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Gustav HOLST (1874-1934) The Planets Op.32 [52:44] Sir Edward ELGAR (1857-1934)
Pomp and Circumstance March No.1 in D Op.39 [6:30]
Ladies of the John McCarthy Chorus
Royal Philharmonic Orchestra/Mike Batt
rec. Watford Town Hall, 25 August 1993 GUILD GMCD7814 [59:14]
This Guild CD has been released to mark the centenary of the first performance of Holst’s The Planets on 29th September 1918. It was also the first recording of The Planets to be made with 24-bit digital technology by the Abbey Road Studios mobile unit, but it has lain in the vaults since it was made in one day in 1993. Excerpts from this recording could originally to be heard in a series of children’s magazines and CDs called The Magic Music Box published by Marshall Cavendish in 1993. The Planets appeared in an issue of the series called Journey to the Stars. I’m not sure why this full release has been delayed for an astonishing 25 years.
Mike Batt is a very fine multi-talented musician but it may come as something of a surprise to many to hear him conducting The Planets. The Royal Philharmonic clearly warms to him with some fabulously committed playing. By all accounts minimal editing was required for a session that took a single day. Incidentally, Vernon Handley’s superb version (still a top recommendation) with the same orchestra was recorded just a few weeks later in October 1993.
Mars is very spectacular and it has to be said that the sound engineer Simon Rhodes produces a demonstration worthy-recording with impact, clarity and splendid balance. The tempo is brisk and all that is missing is an element of hushed foreboding in the quiet, menacing passages. Venus is serene and well-paced with a beautifully ecstatic climax from the strings. Mike Batt seems to favour romanticism here rather than coolness but it is very effective in its own way. Mercury is finely detailed and marvellously articulated but isn’t quite mercurial enough. Maybe it’s the tempo that is slightly too slow or perhaps the winds and strings should have been encouraged to play shorter notes. It’s good but it’s a marginal miss compared to the top versions. Jupiter springs to life with some stunning horn playing (and recording) but then it drags slightly until Batt whips up the orchestra again just before the famous central tune. The melody is despatched with nobility and dignity. Saturn is the highlight of the set so far with the grimness well and truly brought out, aided by some terrific dynamic contrasts in the playing. The stillness of the opening and closing passages is admirable. Uranus is full of fun and magic with yet more spirited playing from the RPO, including thrilling horns and suitably present timps. The climax is overwhelming with a rather loud organ glissando. There is nothing wrong with Neptune until the entry of the chorus. It’s a great shame that they are so poorly out of tune, enough to ruin what should be a serene ending. Also, there is a slight black mark for the engineer - the chorus is chopped off at the end even though they are singing very softly. This is a minor issue but the effect should have been handled more proficiently. Pomp and Circumstance No.1 never really fails and it doesn’t here. Batt does pull it around slightly but he certainly gives us a rousing version.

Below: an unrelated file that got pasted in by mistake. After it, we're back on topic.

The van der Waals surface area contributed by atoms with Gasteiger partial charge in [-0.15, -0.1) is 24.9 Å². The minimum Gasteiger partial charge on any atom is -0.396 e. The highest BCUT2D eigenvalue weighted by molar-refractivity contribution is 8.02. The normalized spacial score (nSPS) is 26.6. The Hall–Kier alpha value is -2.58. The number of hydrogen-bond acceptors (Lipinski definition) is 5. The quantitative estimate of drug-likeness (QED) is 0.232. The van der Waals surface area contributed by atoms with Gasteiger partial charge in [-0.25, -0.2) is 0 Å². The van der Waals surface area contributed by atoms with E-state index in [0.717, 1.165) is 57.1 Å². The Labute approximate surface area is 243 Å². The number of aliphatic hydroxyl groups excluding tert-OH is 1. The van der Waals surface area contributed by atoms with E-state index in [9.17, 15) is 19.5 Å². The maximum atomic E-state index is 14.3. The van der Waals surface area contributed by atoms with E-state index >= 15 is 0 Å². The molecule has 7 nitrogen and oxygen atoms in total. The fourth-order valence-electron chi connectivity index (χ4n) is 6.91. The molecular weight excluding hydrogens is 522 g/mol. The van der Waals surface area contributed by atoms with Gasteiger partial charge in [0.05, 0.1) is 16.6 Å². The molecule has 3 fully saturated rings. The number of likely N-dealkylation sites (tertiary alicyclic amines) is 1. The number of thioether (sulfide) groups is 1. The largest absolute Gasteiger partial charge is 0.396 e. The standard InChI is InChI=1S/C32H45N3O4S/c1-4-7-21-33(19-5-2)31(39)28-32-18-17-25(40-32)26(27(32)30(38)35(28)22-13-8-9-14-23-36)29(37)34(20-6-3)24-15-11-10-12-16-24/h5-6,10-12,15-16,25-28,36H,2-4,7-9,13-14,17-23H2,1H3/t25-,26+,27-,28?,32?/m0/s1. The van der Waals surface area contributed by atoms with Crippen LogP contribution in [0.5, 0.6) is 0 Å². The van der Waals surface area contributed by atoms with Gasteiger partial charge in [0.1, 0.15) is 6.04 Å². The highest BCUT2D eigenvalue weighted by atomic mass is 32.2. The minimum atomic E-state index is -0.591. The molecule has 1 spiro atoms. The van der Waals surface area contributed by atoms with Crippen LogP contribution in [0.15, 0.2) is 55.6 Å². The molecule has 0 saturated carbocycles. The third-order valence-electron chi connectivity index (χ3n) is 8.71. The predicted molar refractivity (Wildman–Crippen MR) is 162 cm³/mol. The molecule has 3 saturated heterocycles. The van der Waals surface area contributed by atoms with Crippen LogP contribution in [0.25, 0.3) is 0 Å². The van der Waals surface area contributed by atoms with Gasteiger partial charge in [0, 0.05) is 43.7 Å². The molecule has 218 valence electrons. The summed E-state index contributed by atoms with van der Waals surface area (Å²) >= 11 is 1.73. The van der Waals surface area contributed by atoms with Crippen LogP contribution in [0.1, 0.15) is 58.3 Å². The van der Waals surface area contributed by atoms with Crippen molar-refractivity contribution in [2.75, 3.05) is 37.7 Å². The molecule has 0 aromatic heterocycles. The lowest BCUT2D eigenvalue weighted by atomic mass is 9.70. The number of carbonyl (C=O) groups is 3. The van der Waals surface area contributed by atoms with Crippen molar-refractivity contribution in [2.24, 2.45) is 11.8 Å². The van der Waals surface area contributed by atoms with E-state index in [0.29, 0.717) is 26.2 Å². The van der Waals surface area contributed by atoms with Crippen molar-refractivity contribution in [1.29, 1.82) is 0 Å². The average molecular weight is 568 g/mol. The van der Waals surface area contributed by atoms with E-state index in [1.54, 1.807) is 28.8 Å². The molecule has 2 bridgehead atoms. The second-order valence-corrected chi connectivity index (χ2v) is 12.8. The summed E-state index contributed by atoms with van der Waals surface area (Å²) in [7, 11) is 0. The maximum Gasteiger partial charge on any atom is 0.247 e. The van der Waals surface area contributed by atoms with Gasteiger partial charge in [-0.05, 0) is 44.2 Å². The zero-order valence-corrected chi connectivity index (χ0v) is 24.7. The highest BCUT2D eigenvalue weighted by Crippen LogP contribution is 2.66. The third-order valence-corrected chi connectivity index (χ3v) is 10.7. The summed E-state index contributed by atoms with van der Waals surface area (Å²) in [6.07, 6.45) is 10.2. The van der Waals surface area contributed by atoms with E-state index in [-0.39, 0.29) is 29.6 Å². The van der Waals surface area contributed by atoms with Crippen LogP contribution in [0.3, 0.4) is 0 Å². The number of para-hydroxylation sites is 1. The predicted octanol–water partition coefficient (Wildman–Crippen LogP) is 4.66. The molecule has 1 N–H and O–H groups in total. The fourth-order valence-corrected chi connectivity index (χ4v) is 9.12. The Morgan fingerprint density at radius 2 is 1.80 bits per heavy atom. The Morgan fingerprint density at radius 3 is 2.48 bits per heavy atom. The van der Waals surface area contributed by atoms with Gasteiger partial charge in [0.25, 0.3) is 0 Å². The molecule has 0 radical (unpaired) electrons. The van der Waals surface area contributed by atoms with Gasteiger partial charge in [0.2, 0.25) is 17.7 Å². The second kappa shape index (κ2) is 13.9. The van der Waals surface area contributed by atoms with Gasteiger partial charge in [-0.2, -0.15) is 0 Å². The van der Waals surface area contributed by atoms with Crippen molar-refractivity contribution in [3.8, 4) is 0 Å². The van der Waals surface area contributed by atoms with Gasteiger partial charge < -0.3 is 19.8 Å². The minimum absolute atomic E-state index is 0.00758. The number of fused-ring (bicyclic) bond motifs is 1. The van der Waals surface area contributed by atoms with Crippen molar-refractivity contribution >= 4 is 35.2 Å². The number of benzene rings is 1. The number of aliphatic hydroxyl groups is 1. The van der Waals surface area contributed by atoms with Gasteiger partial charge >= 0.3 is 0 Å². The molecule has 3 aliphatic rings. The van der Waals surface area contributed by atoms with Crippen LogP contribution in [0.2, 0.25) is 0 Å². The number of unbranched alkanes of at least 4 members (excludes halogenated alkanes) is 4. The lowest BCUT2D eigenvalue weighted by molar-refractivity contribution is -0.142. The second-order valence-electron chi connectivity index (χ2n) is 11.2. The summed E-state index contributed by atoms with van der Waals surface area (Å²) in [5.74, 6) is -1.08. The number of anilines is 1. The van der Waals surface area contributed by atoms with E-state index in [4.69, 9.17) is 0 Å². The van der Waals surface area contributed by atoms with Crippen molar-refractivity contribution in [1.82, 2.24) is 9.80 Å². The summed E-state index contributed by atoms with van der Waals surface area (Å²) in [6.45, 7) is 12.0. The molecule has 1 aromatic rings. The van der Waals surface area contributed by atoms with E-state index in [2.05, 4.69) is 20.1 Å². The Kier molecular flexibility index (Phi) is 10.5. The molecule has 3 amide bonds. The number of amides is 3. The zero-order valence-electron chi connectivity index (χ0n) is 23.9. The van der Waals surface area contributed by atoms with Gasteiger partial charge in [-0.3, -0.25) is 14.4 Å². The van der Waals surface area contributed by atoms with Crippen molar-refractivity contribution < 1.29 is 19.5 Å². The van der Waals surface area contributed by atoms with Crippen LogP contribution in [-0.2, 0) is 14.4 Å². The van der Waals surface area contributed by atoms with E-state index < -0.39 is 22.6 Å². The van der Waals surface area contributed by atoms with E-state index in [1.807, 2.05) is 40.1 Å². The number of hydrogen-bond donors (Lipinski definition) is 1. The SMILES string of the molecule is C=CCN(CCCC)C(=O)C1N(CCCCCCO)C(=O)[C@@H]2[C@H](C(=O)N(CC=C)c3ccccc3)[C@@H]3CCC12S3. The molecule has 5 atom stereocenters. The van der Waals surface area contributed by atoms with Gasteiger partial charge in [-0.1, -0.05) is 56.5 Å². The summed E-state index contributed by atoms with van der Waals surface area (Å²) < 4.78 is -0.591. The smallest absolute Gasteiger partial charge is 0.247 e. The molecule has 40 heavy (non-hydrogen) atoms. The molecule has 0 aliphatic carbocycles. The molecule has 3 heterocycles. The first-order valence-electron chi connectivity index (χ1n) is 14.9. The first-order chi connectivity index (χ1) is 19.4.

In summary this is a very good rather than outstanding CD of The Planets. There is much to enjoy and very little to criticise. Anyone buying the disc will not be disappointed. I hope people don’t think of The Wombles as soon as they see the sleeve. There’s much more to Mike Batt than his furry friends and he should be applauded for what he has achieved here. There’s some magnificent playing and stunning sound too.